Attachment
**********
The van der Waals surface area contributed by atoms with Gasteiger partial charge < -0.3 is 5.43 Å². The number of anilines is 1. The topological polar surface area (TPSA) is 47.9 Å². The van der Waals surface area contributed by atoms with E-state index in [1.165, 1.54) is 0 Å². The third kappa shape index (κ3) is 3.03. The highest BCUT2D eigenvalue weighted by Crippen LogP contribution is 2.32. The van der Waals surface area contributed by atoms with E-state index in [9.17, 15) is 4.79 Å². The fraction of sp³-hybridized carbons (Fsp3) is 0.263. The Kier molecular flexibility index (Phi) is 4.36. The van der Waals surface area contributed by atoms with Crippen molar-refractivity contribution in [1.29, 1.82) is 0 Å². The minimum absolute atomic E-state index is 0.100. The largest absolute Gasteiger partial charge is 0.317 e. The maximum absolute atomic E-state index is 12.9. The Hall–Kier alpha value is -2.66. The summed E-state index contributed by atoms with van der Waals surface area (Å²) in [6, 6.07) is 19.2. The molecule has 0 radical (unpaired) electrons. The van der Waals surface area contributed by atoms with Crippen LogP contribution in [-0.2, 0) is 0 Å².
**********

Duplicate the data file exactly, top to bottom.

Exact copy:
The van der Waals surface area contributed by atoms with Gasteiger partial charge < -0.3 is 5.43 Å². The number of anilines is 1. The topological polar surface area (TPSA) is 47.9 Å². The van der Waals surface area contributed by atoms with E-state index in [1.165, 1.54) is 0 Å². The third kappa shape index (κ3) is 3.03. The highest BCUT2D eigenvalue weighted by Crippen LogP contribution is 2.32. The van der Waals surface area contributed by atoms with E-state index in [9.17, 15) is 4.79 Å². The fraction of sp³-hybridized carbons (Fsp3) is 0.263. The Kier molecular flexibility index (Phi) is 4.36. The van der Waals surface area contributed by atoms with Crippen molar-refractivity contribution in [1.29, 1.82) is 0 Å². The minimum absolute atomic E-state index is 0.100. The largest absolute Gasteiger partial charge is 0.317 e. The maximum absolute atomic E-state index is 12.9. The Hall–Kier alpha value is -2.66. The summed E-state index contributed by atoms with van der Waals surface area (Å²) in [6, 6.07) is 19.2. The molecule has 0 radical (unpaired) electrons. The van der Waals surface area contributed by atoms with Crippen LogP contribution in [-0.2, 0) is 0 Å².